Triple clamps. The red-anodized, split-design Factory triple clamps offer adjustable offset (20mm or 22mm). The production GasGas MC450 comes stock with forged aluminum triple clamps that are neither split nor adjustable.

Exhaust. The GasGas Factory Edition comes with a stock KTM head-pipe/mid-pipe but with an Akrapovic muffler. The stock GasGas exhaust does not have a resonance chamber, and the muffler is not exotic.

Clutch cover. Although there are no Hinson parts inside the GasGas Factory Edition engine, there is a Hinson clutch cover that is engraved with the GasGas Racing logo. The stock 2023 clutch cover is a rather crude-looking cast clutch cover.

Subframe. Unlike the composite aluminum/polymide subframes on the KTM Factory Edition or the Husqvarna Rockstar Edition, the GasGas MC450F Factory Edition comes with a cleaner, simpler, sleeker, all-aluminum subframe.

Miscellaneous. The GasGas Factory Edition comes with a Factory holeshot device, black Neken handlebars, gray ODI grips, a semi-floating front brake rotor, Power Parts polyamide composite skid plate, Power Parts Factory front rotor guard, larger crossbar pad, and a seat bolt that is accessible by removing the airbox cover.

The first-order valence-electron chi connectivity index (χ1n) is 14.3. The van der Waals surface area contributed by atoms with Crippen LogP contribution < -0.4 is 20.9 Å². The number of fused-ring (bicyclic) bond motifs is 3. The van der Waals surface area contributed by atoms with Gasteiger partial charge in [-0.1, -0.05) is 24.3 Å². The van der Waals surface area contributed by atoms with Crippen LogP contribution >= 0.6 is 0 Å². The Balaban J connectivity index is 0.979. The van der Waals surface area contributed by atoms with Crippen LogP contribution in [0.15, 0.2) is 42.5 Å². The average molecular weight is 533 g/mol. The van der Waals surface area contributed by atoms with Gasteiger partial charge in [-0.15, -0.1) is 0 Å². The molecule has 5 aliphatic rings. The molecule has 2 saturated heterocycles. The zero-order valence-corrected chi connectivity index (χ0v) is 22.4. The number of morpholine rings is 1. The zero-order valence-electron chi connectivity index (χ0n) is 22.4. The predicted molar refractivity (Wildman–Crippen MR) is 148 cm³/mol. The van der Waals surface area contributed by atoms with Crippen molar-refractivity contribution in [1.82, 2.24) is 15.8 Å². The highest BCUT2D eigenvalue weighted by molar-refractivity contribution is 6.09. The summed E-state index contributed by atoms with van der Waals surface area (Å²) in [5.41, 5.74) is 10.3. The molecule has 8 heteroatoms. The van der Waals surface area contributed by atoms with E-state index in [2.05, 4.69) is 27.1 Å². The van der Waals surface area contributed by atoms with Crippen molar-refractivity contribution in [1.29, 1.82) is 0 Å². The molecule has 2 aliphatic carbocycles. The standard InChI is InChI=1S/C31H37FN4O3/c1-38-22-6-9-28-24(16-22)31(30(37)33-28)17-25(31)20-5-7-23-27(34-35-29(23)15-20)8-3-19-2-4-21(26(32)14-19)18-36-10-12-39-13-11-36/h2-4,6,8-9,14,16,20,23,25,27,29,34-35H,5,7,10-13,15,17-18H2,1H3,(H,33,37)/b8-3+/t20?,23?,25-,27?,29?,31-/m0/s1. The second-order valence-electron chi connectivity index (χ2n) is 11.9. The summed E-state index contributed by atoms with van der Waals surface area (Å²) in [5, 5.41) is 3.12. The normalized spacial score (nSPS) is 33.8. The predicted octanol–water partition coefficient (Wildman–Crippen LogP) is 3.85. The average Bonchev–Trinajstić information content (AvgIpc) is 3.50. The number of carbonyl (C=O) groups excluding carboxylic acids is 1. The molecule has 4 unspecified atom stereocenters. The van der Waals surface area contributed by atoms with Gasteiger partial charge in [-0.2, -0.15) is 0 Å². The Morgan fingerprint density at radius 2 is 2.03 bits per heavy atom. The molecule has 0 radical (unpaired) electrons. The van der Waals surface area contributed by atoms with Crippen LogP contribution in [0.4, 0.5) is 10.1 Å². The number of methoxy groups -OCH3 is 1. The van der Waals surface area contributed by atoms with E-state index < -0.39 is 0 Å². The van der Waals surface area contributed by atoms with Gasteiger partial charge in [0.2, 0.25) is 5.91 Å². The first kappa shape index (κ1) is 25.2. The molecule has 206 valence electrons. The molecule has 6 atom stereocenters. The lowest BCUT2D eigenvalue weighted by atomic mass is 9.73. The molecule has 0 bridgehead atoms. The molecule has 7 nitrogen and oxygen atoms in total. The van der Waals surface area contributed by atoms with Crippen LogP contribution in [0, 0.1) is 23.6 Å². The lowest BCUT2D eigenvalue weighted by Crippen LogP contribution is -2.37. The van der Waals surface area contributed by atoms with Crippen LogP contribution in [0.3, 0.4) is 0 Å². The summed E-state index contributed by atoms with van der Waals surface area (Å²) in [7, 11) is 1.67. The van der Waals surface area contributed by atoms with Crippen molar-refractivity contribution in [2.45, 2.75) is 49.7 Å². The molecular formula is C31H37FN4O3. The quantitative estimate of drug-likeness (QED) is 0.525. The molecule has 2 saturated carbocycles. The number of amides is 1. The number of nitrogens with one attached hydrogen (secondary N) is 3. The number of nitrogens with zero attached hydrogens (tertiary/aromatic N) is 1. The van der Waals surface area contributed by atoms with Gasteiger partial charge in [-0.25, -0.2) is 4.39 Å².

A: The retail prices of any of the Factory, Rockstar, Works or Special Racer editions are very high, but, in most cases, the upscale aftermarket parts more than pay for themselves. The 2023 Kawasaki KX450SR (Special Racer) is the most expensive machine at $12,699. The 2023 Honda CRF450WE Works Edition is the second-most expensive at $12,399. The 2023-1/2 Husqvarna Rockstar Edition retails for $12,199. Surprisingly, the 2023-1/2 KTM 450SXF Factory Edition and 2023-1/2 GasGas Factory Edition are the least expensive at $12,099.

It should be noted that there is a major difference between the 2023-1/2 Austrian and Japanese special editions. The KTM, GasGas and Husqvarna versions are early-release models of the 2024 machines. They are “next year’s bikes this year.” The 2023 Honda CRF450 Works Edition and Kawasaki KX450SR are this year’s bike with aftermarket accessories bolted on. Thus, the Works Edition and Special Racer do not get the sobriquet of “2023-1/2” because they are spiffed-up 2023 models.